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September 18th, 2012 Posted by Susan's Musings 4 comments

What do you do when you realize, years after the fact, that
you gave bad advice to someone? What if it wasn’t only one person, but many?
What if you gave the advice in a book or article and have no idea how to find
the people who took your advice?

If you are a writer, you might
choose to write about your change of heart.
A while ago, I read Peggy
Orenstein’s lament
when, despite years of insisting that she didn’t want
children, she found out that she actually did. She also discovered that leaving
that decision until she was in her late thirties led to six, tormented, neurotic
years during which she damaged and almost destroyed her marriage, spent tens of
thousands of dollars and frequently behaved shamefully. She honestly portrays
herself in quite a negative light: the self-centered product of a women’s
movement that delivered false promises.  (To
her credit, during those years she did turn down a career-enhancing opportunity
to appear on national TV advocating for childlessness.)

The Sunday N.Y. Times featured another “Was I wrong?” piece
on June 24, 2012. In Missing
the Love Boat
, Jessica Bennett admits that she may have destroyed a
priceless relationship when, at 24, she turned down a proposal, insisting that
marriage was unnecessary. A while later she proceeded to write a cover story
for Newsweek telling young women around the world why the institution of marriage
could be discarded. Today, while recognizing that getting married is not a
guarantee of life-long commitment, she honestly faces the fact that by turning
down her beloved’s proposal, she may have caused the pain that lay at the root
of her relationship’s demise, an outcome she mourns.  As time goes on will she also face Ms.
Orenstein’s dilemma, realizing that the traditional idea of marriage and family
that she so dreaded, is actually that for which she yearns?

We all make mistakes. However, when we publicly champion
wrong ideas, as writers, teachers or public policy influencers, we are not the
only ones living with the outcome of our erroneous thinking. I admit to
empathy. To my husband’s dismay, there are nights I lay awake, tormented at
what I did or did not say at venues ranging from an individual seeking my
advice to TV appearances or public speeches. While I haven’t authored a
Newsweek cover story, I do speak up, and I am aware that people sometimes are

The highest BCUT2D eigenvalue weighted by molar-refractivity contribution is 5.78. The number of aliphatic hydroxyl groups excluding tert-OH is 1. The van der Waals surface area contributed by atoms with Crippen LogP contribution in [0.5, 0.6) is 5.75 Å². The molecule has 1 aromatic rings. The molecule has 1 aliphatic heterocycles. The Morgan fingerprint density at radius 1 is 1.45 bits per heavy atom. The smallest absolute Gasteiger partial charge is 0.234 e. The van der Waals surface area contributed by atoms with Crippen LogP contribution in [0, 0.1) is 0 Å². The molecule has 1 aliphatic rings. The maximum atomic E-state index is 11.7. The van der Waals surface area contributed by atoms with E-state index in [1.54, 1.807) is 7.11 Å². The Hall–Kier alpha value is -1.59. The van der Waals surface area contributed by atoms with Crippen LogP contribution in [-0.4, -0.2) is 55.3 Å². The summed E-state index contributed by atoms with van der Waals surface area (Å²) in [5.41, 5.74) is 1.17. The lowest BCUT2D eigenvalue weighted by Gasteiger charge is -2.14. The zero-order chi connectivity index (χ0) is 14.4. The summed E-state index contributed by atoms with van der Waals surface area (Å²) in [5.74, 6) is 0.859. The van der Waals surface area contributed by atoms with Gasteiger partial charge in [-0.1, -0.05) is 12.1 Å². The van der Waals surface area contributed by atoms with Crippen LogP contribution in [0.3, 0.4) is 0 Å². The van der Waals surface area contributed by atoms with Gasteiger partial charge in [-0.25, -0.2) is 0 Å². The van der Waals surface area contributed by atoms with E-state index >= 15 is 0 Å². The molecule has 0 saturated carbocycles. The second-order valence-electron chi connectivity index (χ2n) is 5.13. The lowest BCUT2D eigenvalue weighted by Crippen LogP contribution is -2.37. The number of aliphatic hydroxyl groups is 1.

influenced by my words. While I hope I haven’t advocated wrong causes, what I
want to say is not necessarily what I do say, and what people hear is too often
not what I thought I said.

Most of us do not sway tens of thousands with our words.
However, we all affect those around us and the option of remaining completely
silent and not interacting with others for fear of saying the wrong thing would
be a tragic loss to individuals and society. Of necessity, we speak about decisions
we are making whose effects on our own lives are often not visible until years,
even decades, later.

Each of us needs to accept responsibility for our own choices
and to be aware that as persuasive, scientific and reasonable something may sound,
it may be very wrong. We must arm ourselves with moral and ethical compasses, unchanging
core principles, and a permanent vision of life to which we cling no matter how
rare or ridiculed it is and no matter how convincing the arguments made against
our beliefs. We can certainly seek advice and explore issues. Nevertheless, we
need to know that ‘the buck stops here’ when making decisions. When those who
beam a false cultural message face reality, there is no “rewind” button they
can press, that allows them or us a second chance.  

4 comments

Matt says:

Hi Susan,
You have stumbled onto why nations collapse and empires crash. It is the spreading of bad ideas and bad decisions. These all silently spread during the good times and bring upon us the bad times. We find ourselves in a Great Recession that wants to be a Great Depression because of this.
God has given us a solution to this problem concerning financial matters – debt release every seven years. It clips the bad ideas and bad decisions before they can become so great that they can bring down empires – like the US.

Deborah Seneca says:

Thanks for sharing your wisdom. You express so well what I would like to say to the younger women in my family. I seem to alienate rather than influence when I give advice. I’ll share your words on Facebook and hope others will look for you in the future.